This never fails to annoy me, I’m afraid. The point I make is that by doing this they’re contributing to a spiral which goes thusly: people read the content away from the Guardian; people don’t come to the Guardian pages to read it; Guardian reading figures fall; advertisers pay less and less to be on Guardian site; Guardian has less money to pay contributors; less is on site; nothing to rip off from Guardian site. So by nicking our content, these folk are cutting off their own source of stuff. (Sure, they’ll just move on to the next paper, but the idea that they’ve liked the stuff enough to take it from us is an indication that they think we’re worth something, surely.)

When I point out that this is theft and that they could be done for copyright infringement, most react by taking it down fast. Some apologise and say they weren’t aware. (This is I guess excusable; most people don’t get schooled in copyright law for everyday use.)

Some sites keep doing this; generally they’re in the US and use forum software.

But what’s remarkable is when you have a group of people who I’d always thought were very protective of copyright – photographers – who then go and do the same to not only the text but also the picture from a story.

Thus it was with Bruce Schneier’s latest piece, about the imagined threat that people taking photos of buildings poses to our safety. Because we’ve seen dastardly tururists taking photos of their intended target in films and TV, we assume that’s how it works in real life. Not so: it’s there for dramatic effect, so we’ll know what the target is and feel the unease at the people not knowing that they’re a target. When in fact all the terrorist attacks of the last however long haven’t had photographic reconnaissance.

Lots of people linked to this piece (unsurprising: it’s a very good piece, like his previous one about how border guards may take a copy of your hard drive; Schneier has had a galvanic effect on readers). Including photographers. Who in some cases copied the photo from our site and stuck it on theirs – no credit, no nothing. What is with these people? (One was here, another here, another here, another here.)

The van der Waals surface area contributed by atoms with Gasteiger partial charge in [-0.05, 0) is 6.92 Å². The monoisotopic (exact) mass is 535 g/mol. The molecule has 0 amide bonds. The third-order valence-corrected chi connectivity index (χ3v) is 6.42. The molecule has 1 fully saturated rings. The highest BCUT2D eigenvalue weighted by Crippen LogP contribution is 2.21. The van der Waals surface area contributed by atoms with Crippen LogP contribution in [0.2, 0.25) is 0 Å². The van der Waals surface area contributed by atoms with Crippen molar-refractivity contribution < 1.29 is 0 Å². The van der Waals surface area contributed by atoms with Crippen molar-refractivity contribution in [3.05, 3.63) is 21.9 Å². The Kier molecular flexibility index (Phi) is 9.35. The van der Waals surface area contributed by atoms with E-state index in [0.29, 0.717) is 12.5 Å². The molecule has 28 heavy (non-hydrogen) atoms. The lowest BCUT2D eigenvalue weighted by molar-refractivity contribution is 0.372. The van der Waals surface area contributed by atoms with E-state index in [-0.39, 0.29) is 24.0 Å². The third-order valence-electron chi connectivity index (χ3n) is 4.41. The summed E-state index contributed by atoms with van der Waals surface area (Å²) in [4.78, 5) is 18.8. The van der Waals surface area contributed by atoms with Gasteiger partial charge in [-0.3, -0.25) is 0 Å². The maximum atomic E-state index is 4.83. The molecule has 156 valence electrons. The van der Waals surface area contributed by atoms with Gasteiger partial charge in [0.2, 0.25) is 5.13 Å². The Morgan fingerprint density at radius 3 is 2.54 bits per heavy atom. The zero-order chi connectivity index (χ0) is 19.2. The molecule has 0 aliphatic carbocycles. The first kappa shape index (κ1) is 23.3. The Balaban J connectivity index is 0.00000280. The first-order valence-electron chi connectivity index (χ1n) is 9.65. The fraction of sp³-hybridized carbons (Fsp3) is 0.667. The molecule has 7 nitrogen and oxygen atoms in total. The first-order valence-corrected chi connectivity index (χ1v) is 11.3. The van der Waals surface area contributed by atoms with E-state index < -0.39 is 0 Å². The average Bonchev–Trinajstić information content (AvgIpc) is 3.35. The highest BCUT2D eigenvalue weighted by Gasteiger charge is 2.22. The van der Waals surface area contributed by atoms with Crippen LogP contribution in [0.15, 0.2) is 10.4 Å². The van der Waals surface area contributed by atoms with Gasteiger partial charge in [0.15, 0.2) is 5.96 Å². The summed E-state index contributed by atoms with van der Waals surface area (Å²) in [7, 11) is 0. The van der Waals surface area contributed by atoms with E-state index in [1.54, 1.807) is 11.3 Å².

Update: the last of those four sites, who didn’t take all the copy but did (in the first version) copy the photo, belongs to a professional photographer from Manchester who in his comments is insisting “Good god do you people not know how the internet is changing and raising all kinds of questions about ownership etc. Wake Up”. Obviously, he’ll want you all to use his photos for free without crediting him if this chain of logic is followed through…

One person (not the Manchester photographer) wrote back and said:

Thanks for your note. Stealing is a harsh word when it could just be a misunderstanding first and foremost. (Also, we’re not a site about copyrights, it’s a site about photographers’ rights. There’s a difference.) Every picture we link to we will credit that site. We’re not in the business of stealing images. It’s a simple personal blog, so there’s really no need to get so hostile.

I did use the photo from the Guardian, with a link. There was no photo credit on the Guardian’s site. It looks to us like a still from the movie. Check out the post again. What more would you like?

A photographers’ rights site that doesn’t understand copyright. My irony meter just exploded. What would I like? Well, for you not to have copied the image and stuck it on your site, and left the credit to the very end of the blog post.

I know one thing: I could never work in the music or film industries. I’d simply spontaneously combust at all the expectations of people that because you’ve made something, they can get it absolutely gratis. Some people have the attitude that they’re being forced to acquire the music industry’s output, and that it puts Evil Price Barriers in their way. Uh-uh. Nobody’s forcing you to buy these things. people.

Bonus link: Wendy Grossman’s story from the Technology section from last year: A picture paints a thousand invoices:

Copyright owners are cracking down on the unlicensed use of images. A sample case: Geoff Cox runs Quest Cars, a small cab company in Taunton. In 2001, he hired a small local web developer (since gone bust) who decorated the resulting website with a few small photographs. Then in July, Cox received a letter from the legal firm Baker and Mackenzie saying that one of those photographs used on the website was copyright to the large picture agency Corbis and asking for £1,300 for a one-year licence to use that photograph (to expire a month later) plus administrative fees. The letter quoted copyright law and stated that there would be no negotiations.